Free Trade Theory and Reality: An Economist’s Critique

The theory of free trade is so familiar and so often quoted, you might think there is ample evidence proving its accuracy.

But there isn’t. In fact, there is scarcely any evidence at all.

On the other hand, there is abundant evidence showing the theory is wrong. In an academic article recently published in the academic journal Real-World Economic Review (RWER), Free Trade Theory and Reality: How Economists Have Ignored Their Own Evidence for 100 Years, I showed how there is a century’s worth of evidence refuting the core principle behind free trade economics, the so-called “Law of Comparative Advantage.”

Why do economists still preach free trade while ignoring all the evidence that undermines the theory? It’s a good question. In this article I summarize the argument of my longer article, providing an explanation of where free trade theory goes wrong, and touch on why economists persistently ignore their own findings. (You can also read the full article, which has more detail on the evidence for job and income loss.)

The principle of comparative advantage says that if two nations begin to trade, both will achieve higher national incomes because each will specialize in production of the goods where it has a cost advantage. According to the principle, each nation abandons the industries where it is less efficient and moves workers and capital into the industries where it is more efficient. Trade would therefore be win-win.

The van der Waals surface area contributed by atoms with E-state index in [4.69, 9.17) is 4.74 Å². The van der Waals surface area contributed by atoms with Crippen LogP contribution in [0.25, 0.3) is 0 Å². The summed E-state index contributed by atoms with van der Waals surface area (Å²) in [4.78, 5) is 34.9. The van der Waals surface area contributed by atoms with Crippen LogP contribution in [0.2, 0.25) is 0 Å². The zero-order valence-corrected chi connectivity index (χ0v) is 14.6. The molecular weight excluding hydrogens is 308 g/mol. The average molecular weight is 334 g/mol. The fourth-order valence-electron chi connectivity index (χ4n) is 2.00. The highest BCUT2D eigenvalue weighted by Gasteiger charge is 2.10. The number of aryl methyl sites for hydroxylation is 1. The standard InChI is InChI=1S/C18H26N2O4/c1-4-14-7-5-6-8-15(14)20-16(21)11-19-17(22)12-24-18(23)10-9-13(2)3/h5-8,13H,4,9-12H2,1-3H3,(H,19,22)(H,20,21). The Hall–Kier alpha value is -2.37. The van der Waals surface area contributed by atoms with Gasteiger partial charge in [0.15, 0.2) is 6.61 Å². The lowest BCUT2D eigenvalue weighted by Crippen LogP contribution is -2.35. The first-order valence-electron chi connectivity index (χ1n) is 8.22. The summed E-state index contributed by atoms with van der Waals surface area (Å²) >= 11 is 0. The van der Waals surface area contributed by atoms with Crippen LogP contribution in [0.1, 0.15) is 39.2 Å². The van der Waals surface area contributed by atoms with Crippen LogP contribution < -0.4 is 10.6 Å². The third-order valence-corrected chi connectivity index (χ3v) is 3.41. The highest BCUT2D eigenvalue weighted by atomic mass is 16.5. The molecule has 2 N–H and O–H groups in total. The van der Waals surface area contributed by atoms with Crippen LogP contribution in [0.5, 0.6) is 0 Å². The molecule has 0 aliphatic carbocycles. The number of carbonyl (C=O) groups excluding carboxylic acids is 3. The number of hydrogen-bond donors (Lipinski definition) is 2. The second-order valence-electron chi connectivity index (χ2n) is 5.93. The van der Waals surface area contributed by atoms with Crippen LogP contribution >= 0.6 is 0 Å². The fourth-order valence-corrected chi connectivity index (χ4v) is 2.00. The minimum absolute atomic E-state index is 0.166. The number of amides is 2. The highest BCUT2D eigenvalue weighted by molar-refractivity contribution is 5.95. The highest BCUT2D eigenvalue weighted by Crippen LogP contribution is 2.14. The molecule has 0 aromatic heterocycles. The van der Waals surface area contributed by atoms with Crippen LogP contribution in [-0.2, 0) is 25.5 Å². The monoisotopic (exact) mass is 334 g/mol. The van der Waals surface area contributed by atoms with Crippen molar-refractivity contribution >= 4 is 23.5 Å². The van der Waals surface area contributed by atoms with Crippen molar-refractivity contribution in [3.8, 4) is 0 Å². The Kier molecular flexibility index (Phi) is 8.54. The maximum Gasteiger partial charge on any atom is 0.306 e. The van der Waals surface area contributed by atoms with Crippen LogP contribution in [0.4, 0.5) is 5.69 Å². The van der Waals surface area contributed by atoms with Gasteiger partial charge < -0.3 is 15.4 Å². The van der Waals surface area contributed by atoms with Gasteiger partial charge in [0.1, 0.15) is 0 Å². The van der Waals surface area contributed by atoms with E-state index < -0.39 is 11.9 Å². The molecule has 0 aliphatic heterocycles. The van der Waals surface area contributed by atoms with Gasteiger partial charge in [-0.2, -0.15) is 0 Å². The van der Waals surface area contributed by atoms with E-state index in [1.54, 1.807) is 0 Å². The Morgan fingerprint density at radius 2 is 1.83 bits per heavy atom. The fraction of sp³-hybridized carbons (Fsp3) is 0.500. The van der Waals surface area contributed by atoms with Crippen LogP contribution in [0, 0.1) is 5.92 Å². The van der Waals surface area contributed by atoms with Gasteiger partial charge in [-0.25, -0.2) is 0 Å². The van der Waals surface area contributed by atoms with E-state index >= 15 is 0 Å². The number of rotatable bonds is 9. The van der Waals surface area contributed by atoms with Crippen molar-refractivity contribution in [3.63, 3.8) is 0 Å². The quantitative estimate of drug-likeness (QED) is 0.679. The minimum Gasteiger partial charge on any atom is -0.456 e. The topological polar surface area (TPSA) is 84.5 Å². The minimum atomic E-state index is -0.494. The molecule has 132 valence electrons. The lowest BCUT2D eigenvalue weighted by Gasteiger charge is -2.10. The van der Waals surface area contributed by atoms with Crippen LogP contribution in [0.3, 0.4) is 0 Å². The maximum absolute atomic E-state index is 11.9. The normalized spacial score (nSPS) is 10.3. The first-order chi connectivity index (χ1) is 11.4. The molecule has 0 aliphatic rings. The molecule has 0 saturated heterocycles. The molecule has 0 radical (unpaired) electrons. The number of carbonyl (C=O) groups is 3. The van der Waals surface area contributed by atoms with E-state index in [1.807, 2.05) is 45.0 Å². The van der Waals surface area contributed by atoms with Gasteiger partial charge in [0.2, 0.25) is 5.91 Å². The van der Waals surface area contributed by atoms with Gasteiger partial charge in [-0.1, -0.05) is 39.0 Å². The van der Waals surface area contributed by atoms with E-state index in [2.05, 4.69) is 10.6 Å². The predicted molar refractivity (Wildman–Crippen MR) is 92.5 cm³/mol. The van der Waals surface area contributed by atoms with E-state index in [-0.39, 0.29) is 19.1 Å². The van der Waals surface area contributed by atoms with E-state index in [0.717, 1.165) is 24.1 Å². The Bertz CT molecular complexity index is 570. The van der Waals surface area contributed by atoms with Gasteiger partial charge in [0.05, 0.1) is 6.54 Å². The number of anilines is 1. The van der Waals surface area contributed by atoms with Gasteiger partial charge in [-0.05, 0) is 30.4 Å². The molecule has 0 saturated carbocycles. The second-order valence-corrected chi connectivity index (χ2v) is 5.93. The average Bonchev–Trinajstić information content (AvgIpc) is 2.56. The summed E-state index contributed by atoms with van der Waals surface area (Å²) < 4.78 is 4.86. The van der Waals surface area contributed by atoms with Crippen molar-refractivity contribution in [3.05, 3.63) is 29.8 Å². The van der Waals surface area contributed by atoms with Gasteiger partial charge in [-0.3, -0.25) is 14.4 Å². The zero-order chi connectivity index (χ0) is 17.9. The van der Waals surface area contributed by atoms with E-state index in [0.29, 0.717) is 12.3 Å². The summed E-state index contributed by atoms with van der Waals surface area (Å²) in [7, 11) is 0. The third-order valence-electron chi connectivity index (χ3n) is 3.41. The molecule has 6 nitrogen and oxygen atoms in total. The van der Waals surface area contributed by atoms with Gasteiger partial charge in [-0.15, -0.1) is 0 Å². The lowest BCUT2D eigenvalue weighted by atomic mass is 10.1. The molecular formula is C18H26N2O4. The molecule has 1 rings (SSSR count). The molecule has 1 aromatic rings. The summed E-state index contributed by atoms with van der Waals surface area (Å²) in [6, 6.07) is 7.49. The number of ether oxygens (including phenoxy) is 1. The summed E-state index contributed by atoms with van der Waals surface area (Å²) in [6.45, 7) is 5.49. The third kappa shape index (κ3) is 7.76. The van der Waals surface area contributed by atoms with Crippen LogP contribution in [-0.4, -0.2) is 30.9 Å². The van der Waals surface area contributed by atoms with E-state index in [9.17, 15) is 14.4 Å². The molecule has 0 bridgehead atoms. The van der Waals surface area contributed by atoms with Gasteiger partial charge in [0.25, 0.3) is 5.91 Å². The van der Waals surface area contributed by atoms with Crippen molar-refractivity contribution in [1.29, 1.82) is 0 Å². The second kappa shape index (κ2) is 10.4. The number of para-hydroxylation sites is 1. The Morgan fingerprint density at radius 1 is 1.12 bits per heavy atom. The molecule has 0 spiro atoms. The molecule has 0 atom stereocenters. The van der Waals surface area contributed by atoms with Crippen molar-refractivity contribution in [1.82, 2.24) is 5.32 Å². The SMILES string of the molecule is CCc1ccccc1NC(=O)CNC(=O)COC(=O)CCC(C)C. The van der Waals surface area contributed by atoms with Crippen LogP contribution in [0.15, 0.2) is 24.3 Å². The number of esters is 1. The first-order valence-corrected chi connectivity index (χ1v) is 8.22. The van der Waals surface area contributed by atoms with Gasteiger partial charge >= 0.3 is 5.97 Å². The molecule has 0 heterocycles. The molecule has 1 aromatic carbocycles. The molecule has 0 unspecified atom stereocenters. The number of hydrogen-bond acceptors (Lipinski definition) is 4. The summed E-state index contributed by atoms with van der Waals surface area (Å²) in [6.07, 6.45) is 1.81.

The problem with this concept is it assumes that all workers are equally productive in any industry. The principle requires that equality to be true. So if a worker moves from one industry to another, free trade theory assumes that she still produces the same output per dollar of wages. In other words, labor markets must be highly competitive. If a worker is paid say $50,000 a year, her labor productivity (which must be higher than her wages) would be the same in any industry. To put it another way, if 1,000 steelworkers lose their jobs due to imports and they were earning an average of $50,000 a year, free trade theory expects, and requires, that they must all be able to move into other industries and earn at least the same wage (or more) and so generate the same value (or more) in their new employment in other industries. In free trade theory, from a financial perspective, all industries are the same.